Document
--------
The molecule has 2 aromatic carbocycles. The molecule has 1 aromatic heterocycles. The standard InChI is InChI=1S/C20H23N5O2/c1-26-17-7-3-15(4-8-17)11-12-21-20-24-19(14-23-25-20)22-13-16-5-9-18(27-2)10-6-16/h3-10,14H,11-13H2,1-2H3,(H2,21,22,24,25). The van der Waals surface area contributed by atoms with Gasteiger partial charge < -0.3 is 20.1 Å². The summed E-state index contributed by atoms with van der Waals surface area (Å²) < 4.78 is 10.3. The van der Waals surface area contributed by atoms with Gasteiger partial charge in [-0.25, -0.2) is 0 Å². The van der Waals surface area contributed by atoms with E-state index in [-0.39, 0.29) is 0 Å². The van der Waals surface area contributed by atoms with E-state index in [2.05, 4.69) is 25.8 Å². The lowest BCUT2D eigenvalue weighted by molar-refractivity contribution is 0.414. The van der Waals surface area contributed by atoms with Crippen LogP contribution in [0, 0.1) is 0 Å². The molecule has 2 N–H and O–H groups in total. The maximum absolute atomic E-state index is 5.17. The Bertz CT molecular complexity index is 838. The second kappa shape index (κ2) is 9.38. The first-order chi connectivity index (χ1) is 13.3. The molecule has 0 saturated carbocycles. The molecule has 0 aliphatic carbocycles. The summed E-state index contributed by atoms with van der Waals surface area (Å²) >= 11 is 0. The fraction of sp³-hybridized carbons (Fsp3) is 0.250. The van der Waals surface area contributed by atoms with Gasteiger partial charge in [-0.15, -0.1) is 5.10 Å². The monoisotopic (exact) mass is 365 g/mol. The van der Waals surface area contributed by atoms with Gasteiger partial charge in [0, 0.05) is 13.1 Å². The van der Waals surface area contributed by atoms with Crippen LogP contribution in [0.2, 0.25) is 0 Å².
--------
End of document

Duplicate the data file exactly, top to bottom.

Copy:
The molecule has 2 aromatic carbocycles. The molecule has 1 aromatic heterocycles. The standard InChI is InChI=1S/C20H23N5O2/c1-26-17-7-3-15(4-8-17)11-12-21-20-24-19(14-23-25-20)22-13-16-5-9-18(27-2)10-6-16/h3-10,14H,11-13H2,1-2H3,(H2,21,22,24,25). The van der Waals surface area contributed by atoms with Gasteiger partial charge < -0.3 is 20.1 Å². The summed E-state index contributed by atoms with van der Waals surface area (Å²) < 4.78 is 10.3. The van der Waals surface area contributed by atoms with Gasteiger partial charge in [-0.25, -0.2) is 0 Å². The van der Waals surface area contributed by atoms with E-state index in [-0.39, 0.29) is 0 Å². The van der Waals surface area contributed by atoms with E-state index in [2.05, 4.69) is 25.8 Å². The lowest BCUT2D eigenvalue weighted by molar-refractivity contribution is 0.414. The van der Waals surface area contributed by atoms with Crippen LogP contribution in [0, 0.1) is 0 Å². The molecule has 2 N–H and O–H groups in total. The maximum absolute atomic E-state index is 5.17. The Bertz CT molecular complexity index is 838. The second kappa shape index (κ2) is 9.38. The first-order chi connectivity index (χ1) is 13.3. The molecule has 0 saturated carbocycles. The molecule has 0 aliphatic carbocycles. The summed E-state index contributed by atoms with van der Waals surface area (Å²) >= 11 is 0. The fraction of sp³-hybridized carbons (Fsp3) is 0.250. The van der Waals surface area contributed by atoms with Gasteiger partial charge in [-0.15, -0.1) is 5.10 Å². The monoisotopic (exact) mass is 365 g/mol. The van der Waals surface area contributed by atoms with Gasteiger partial charge in [0, 0.05) is 13.1 Å². The van der Waals surface area contributed by atoms with Crippen LogP contribution in [0.2, 0.25) is 0 Å².